To Kindergarten or Not to Kindergarten: 6 Steps to Follow to Determine if your Child is Ready

I know this is a bit of a departure from my usual posts, but I feel like this is an important topic and one very germane for me right now.  My son is 4 and will turn 5 in the middle of the summer.  He’s in Pre-K now and I need to decide if he is ready to go on to kindergarten.  Retaining children with summer birthdays is actually a thing also known as “redshirting,” and it is fairly controversial.  Welcome to my stress!

Ever since I was pregnant and knew I was having a boy, with a due date of July 31 I was often asked if I would hold him back from kindergarten.  This seemed an odd question to me since at that time I was focused on taking my breastfeeding class and trying to make sure I had a clue about how to take care of an infant.  I remember thinking, “Is that a thing?”  I personally have a summer birthday and went to kindergarten shortly after turning 5.  Had that changed?

After my son was born and other friends of mine with older sons talked about holding them back, the questions came up again.  This still seemed premature and I figured I’d cross that bridge when we came to it.  Some of my friends made the decision to hold back so that their sons would have a competitive edge in sports.  That seemed to me a bit extreme to base a decision solely on that.  Also, the fear that your child will be the youngest in the class is another reason I think is extreme to base a decision on.

I would recommend following the checklist below (which is exactly what I did) to really assess your child’s situation and arrive at a decision that is best for your child and family.

Know your child – As mothers, we intrinsically know our kids.  I call this the “gut factor.”  If you feel like your child might not be ready for kindergarten then you need to trust that instinct.  That is how I started.  If you asked me 6 months ago what I thought, I’d say “He’s definitely ready for kindergarten.”  However, now I have a different opinion after observing him in various social situations with his peers.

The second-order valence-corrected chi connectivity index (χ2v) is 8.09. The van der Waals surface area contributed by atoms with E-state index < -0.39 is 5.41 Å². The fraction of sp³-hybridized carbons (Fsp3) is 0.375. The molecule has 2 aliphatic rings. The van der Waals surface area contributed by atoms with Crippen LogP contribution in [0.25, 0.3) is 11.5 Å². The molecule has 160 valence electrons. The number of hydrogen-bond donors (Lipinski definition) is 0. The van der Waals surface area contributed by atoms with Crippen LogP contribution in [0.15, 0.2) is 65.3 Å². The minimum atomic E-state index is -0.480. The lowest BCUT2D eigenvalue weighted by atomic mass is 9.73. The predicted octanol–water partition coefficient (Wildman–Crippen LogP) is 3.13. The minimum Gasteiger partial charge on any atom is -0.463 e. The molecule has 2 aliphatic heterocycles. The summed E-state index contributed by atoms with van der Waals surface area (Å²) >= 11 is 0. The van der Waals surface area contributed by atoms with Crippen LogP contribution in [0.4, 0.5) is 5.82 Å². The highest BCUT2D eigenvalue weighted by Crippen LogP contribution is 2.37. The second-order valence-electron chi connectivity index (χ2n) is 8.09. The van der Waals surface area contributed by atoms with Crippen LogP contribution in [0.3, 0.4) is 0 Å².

Is you child ready academically? – Do you think your child is ready academically?  The preschool teachers can definitely help providing you feedback with this, and if your school system is like mine, there is a test given to determine each child’s readiness academically.  There my son was good, but I was still not feeling confident.

Social skills/maturity – How does your child interact with his/her peers?  Does he/she seem a bit immature for their age?  On both of these counts, in my situation, I felt that my son could benefit from another year to mature and improve his social/playing skills with his peers.

Talk to your pediatrician – I think it’s a good idea to consult with all the “experts” before making a final decision.  I did discuss this situation with my pediatrician and, in my case, he suggested I hold my son back.  Again, this will vary in each child’s situation and I believe that your pediatrician is one piece of the puzzle and don’t think you should listen to your pediatrician alone without weighing in all the other factors.

Does your child have any special needs? – Does your child have any developmental delays or any type of special needs?  If so, it is a factor that should be weighed into this decision.  My son does have special needs and works with a speech and occupational therapist.  I felt that an extra year in Pre-K would help to further develop his communication skills.

Be your child’s advocate – As I mentioned earlier, our “mom” instincts are strong and it is for that reason that it’s our job to be an advocate for our kids.  When I first presented my concerns about moving my son up to kindergarten, I surprisingly received some pushback from his school.  However, that did not deter me from succinctly presenting my arguments and why I felt it was in his  best interest to be retained.  In the end, they came on board with my arguments.

No Right or Wrong

Remember, there’s no right or wrong decision here;  just what is best for your child.  If you’ve carefully weighed out the pros and cons, spoken to your child’s teachers and pediatrician, and went with your gut mother instincts, you really can’t go wrong.  For me, the right call was to hold my son back another year – that might not be the right call for you, but I feel relieved in our family’s decision and how that will help my son moving forward.